Phillip Pullman once wrote that, “Stories are the most important thing in the world. Without stories, we wouldn’t be human beings at all,” and it’s very true. Stories are the way we communicated our history and our lives before the days of Facebook and Kindles, helping us pass history down through generations.

Listening to and telling stories is one of life’s greatest pleasures so it was with delight that I read about the London Storytelling Festival, and eagerly attended its launch party last week. There I was treated to snippets of stories from performers, and was thoroughly put through my emotional paces.

The evening began with an introduction from cult comic Sarah Benetto, who was not only compere for proceedings but is also Artistic Director of the festival. She did a grand job, and created an atmosphere that felt rather like sitting in someone’s living room after dinner. It felt as though we were listening to her gossip rather than being performed at, and it was hugely enjoyable.

We were treated to a story from Deborah Francis-White (also the festival Producer) about the ups and downs of selling a film script in Hollywood, tales of heartbreak (and a song) from the comedy award-shortlisted Thom Tuck, and hilarious anecdotes from Dave Hill. However, stealing the evening completely was Tim Arthur with an incredibly touching story of how he met his wife. His story was warm, funny and downright moving, leaving me desperately trying to fight back my tears and the urge to give him a hug. This is the wonderful thing about storytelling – there is something completely different about hearing it from the person themselves and seeing how telling the story affects them.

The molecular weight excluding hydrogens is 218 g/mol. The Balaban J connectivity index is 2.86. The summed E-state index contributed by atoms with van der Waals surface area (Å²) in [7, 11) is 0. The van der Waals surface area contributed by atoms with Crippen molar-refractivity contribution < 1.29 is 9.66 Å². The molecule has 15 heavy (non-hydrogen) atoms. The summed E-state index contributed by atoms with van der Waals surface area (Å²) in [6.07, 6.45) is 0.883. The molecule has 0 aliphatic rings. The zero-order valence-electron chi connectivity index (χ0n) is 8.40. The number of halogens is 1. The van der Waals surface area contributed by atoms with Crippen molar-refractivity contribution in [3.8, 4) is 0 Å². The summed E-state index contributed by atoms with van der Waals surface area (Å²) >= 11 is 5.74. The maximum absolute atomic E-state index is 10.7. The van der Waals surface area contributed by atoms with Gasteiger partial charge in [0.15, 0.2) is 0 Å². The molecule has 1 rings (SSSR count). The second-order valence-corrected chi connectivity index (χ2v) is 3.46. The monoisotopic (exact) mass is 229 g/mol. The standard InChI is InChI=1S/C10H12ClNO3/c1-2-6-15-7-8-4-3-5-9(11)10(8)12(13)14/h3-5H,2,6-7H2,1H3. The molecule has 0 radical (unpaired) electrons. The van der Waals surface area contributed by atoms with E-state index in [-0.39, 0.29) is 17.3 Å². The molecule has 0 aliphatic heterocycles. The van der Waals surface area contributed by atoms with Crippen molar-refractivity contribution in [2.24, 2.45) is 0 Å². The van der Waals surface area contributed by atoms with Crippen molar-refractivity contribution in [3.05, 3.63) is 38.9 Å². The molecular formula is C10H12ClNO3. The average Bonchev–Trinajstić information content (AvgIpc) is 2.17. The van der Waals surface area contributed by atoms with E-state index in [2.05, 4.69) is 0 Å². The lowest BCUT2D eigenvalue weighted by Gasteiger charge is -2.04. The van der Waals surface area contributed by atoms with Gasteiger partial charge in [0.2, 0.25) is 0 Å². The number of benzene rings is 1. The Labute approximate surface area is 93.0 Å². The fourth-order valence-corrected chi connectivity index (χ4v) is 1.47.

The audience were invited to submit entries to the short-short story competition, and we had to come up with just five words to describe our worst ever date. The only winner that I can really repeat is ‘I laughed in her mouth’; suffice to say that some of the experiences described makes most bad dates seem like a Mills and Boon novel!

The festival itself includes feature-length storytelling shows, workshops and showcases from stars of the comedy, music and art world, even ‘story jams’ that give you the opportunity to tell your own tales to an audience. Put simply, whether you want to laugh, cry, learn or take part there will be something at the festival to suit your tastes. They’ve even got Harry Shearer to come along and tell a story. Now that’d be worth hearing…

The London Storytelling Festival runs from 1st-10th October. For information and tickets visit